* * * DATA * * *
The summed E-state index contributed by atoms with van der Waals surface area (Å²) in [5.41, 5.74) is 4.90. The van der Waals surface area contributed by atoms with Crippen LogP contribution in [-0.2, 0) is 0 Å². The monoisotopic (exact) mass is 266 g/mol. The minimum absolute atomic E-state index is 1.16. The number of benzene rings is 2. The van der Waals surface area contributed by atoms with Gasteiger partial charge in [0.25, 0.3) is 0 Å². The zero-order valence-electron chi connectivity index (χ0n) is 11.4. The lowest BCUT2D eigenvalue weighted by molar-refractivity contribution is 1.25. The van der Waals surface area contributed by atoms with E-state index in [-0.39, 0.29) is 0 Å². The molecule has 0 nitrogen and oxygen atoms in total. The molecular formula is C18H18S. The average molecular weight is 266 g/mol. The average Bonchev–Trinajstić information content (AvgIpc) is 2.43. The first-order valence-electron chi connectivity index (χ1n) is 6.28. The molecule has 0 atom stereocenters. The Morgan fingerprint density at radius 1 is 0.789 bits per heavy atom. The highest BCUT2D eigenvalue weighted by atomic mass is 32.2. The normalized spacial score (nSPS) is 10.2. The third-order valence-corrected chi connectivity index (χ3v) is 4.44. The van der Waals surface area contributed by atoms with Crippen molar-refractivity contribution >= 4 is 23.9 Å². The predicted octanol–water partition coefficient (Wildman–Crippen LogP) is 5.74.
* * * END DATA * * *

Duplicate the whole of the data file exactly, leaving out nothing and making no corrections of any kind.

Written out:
The summed E-state index contributed by atoms with van der Waals surface area (Å²) in [5.41, 5.74) is 4.90. The van der Waals surface area contributed by atoms with Crippen LogP contribution in [-0.2, 0) is 0 Å². The monoisotopic (exact) mass is 266 g/mol. The minimum absolute atomic E-state index is 1.16. The number of benzene rings is 2. The van der Waals surface area contributed by atoms with Gasteiger partial charge in [0.25, 0.3) is 0 Å². The zero-order valence-electron chi connectivity index (χ0n) is 11.4. The lowest BCUT2D eigenvalue weighted by molar-refractivity contribution is 1.25. The van der Waals surface area contributed by atoms with E-state index in [-0.39, 0.29) is 0 Å². The molecule has 0 nitrogen and oxygen atoms in total. The molecular formula is C18H18S. The average molecular weight is 266 g/mol. The average Bonchev–Trinajstić information content (AvgIpc) is 2.43. The first-order valence-electron chi connectivity index (χ1n) is 6.28. The molecule has 0 atom stereocenters. The Morgan fingerprint density at radius 1 is 0.789 bits per heavy atom. The highest BCUT2D eigenvalue weighted by atomic mass is 32.2. The normalized spacial score (nSPS) is 10.2. The third-order valence-corrected chi connectivity index (χ3v) is 4.44. The van der Waals surface area contributed by atoms with Crippen molar-refractivity contribution >= 4 is 23.9 Å². The predicted octanol–water partition coefficient (Wildman–Crippen LogP) is 5.74.